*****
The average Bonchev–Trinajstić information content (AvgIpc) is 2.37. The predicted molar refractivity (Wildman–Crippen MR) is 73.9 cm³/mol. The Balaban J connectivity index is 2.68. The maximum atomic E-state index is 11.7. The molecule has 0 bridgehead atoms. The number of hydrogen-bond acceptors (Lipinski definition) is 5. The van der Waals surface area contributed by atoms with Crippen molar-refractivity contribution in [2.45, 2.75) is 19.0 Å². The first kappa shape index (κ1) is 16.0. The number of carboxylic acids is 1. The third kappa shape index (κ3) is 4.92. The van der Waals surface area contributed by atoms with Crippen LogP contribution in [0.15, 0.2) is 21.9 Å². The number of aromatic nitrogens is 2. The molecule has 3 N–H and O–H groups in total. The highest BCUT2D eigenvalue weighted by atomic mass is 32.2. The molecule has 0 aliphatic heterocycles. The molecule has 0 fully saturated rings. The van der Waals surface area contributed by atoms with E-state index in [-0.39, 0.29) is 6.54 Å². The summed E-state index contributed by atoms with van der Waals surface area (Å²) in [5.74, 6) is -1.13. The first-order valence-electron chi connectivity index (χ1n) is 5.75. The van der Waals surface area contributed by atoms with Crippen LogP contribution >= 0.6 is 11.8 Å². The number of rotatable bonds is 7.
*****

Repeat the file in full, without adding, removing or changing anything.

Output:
The average Bonchev–Trinajstić information content (AvgIpc) is 2.37. The predicted molar refractivity (Wildman–Crippen MR) is 73.9 cm³/mol. The Balaban J connectivity index is 2.68. The maximum atomic E-state index is 11.7. The molecule has 0 bridgehead atoms. The number of hydrogen-bond acceptors (Lipinski definition) is 5. The van der Waals surface area contributed by atoms with Crippen molar-refractivity contribution in [2.45, 2.75) is 19.0 Å². The first kappa shape index (κ1) is 16.0. The number of carboxylic acids is 1. The third kappa shape index (κ3) is 4.92. The van der Waals surface area contributed by atoms with Crippen LogP contribution in [0.15, 0.2) is 21.9 Å². The number of aromatic nitrogens is 2. The molecule has 3 N–H and O–H groups in total. The highest BCUT2D eigenvalue weighted by atomic mass is 32.2. The molecule has 0 aliphatic heterocycles. The molecule has 0 fully saturated rings. The van der Waals surface area contributed by atoms with E-state index in [-0.39, 0.29) is 6.54 Å². The summed E-state index contributed by atoms with van der Waals surface area (Å²) in [5.74, 6) is -1.13. The first-order valence-electron chi connectivity index (χ1n) is 5.75. The van der Waals surface area contributed by atoms with Crippen LogP contribution >= 0.6 is 11.8 Å². The number of rotatable bonds is 7.